LEXINGTON, Ky. (AP) -- Rich Brooks paused for just a second and turned toward the door.
Then, with a volume that's surprising coming from a 67-year-old man who's seen 45 football seasons come and go, the Kentucky coach grabbed the lectern and decided it was time to give the assembled press a little pep talk.
"Get fired up! This is the start of the football season! Come on!" Brooks said.
The outburst was met with laughter as Brooks headed for the exit, though you couldn't blame Brooks for feeling the need to goose the media after a relatively sedate 15-minute question-and-answer session.
The calendar might say it's five days before the Governor's Cup between Kentucky and Louisville, but there has been a decided lack of buzz, perhaps because so much uncertainty surrounds both teams.
Even after three weeks of training camp, Brooks admits he's not sure what he's going to get on Sunday afternoon.
"Do I have a fear (of the unknown)? Hell yes I have a fear of it, that's why I don't sleep very well," Brooks said with a laugh. "Even after I've seen it in games I wonder if it's going to show up the next game. That's just, that's coaching. It's an interesting deal. Looking at guys, you know what they're physically capable of, but you don't know how they're going to respond in all the situations."
One of the biggest question marks surrounds quarterback Mike Hartline, who has thrown all of six collegiate passes. The sophomore was named the de facto starter when Curtis Pulley was dismissed earlier this month for a violation of team rules. Brooks stressed when camp began that Hartline could not afford to relax once he got the starting nod, and he's been pleased with his quarterback's progress.
"He's prepared and practiced like a guy that (knows) it's very important that he performs well and I believe that he will," Brooks said.
If he doesn't, the Wildcats could go to true freshman Randall Cobb, who has split time at both receiver and quarterback during training camp. Brooks said Cobb will almost certainly play some at wideout, but would likely not put Cobb in at quarterback unless he felt the need to "shake something up."
"We don't have a plan to do anything at that position," Brooks added.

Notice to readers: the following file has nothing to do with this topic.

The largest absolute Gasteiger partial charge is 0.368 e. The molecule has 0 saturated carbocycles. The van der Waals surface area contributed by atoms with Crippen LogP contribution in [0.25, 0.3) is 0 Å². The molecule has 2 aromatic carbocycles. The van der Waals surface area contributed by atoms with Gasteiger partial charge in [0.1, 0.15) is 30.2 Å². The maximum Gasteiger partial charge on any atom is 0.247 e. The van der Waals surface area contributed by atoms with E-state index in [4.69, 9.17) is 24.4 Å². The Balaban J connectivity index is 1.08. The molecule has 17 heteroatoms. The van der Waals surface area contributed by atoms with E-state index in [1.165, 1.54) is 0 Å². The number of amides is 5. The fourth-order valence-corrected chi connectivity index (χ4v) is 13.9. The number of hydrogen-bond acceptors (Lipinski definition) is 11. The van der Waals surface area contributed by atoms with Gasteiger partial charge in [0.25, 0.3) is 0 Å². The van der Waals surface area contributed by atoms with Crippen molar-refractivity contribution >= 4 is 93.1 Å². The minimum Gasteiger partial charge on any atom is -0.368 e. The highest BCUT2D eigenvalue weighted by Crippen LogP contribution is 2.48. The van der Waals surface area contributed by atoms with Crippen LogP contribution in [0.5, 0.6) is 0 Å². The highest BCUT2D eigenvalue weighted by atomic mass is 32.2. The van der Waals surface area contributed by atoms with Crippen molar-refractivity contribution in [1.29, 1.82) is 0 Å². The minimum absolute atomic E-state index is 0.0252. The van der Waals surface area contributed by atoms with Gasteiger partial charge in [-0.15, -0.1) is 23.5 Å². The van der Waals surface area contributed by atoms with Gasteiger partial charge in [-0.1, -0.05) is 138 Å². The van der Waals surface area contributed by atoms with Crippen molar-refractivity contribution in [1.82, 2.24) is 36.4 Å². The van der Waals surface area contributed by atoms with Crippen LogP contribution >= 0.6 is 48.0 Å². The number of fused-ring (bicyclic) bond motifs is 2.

For now the job is Hartline's to lose, and his teammates know it's up to them to make sure he keeps it.
"We've got a new quarterback and (Louisville) thinks he's not ready," said left tackle Garry Williams. "But I think he's ready and we're going to step up and protect him no matter how many blitzers they bring."
Williams, the most experienced player on the line, also sees himself as the offense's psychiatrist.
"When things get rough, (I'll) just turn around and say 'everybody calm down, the next play we're just going to go out and hit them harder,"' Williams said.
And as bright as the spotlight is on the quarterbacks in this rivalry, the team that wins the rushing battle usually wins the game. The Wildcats would appear to have a distinct advantage with a quartet of talented backs in Tony Dixon, Alfonso Smith, Derrick Locke and Moncell Allen.
"There doesn't have to be just one guy," Dixon said. "We feel like we can set the tone."
Setting the tone -- and more importantly, being able to handle the pressure that comes with playing a rivalry game on national television -- will likely determine whose season starts with a bang instead of a thud.
"For a lot of guys this is going to be their first real experience of playing a lot or starting a game," Brooks said. "We'll be on the road, it'll be noisy, it'll be a different atmosphere, a different situation than they've ever been in in their lives. It's true for some of the guys at Louisville too. How those guys respond is a key to the outcome of the game."
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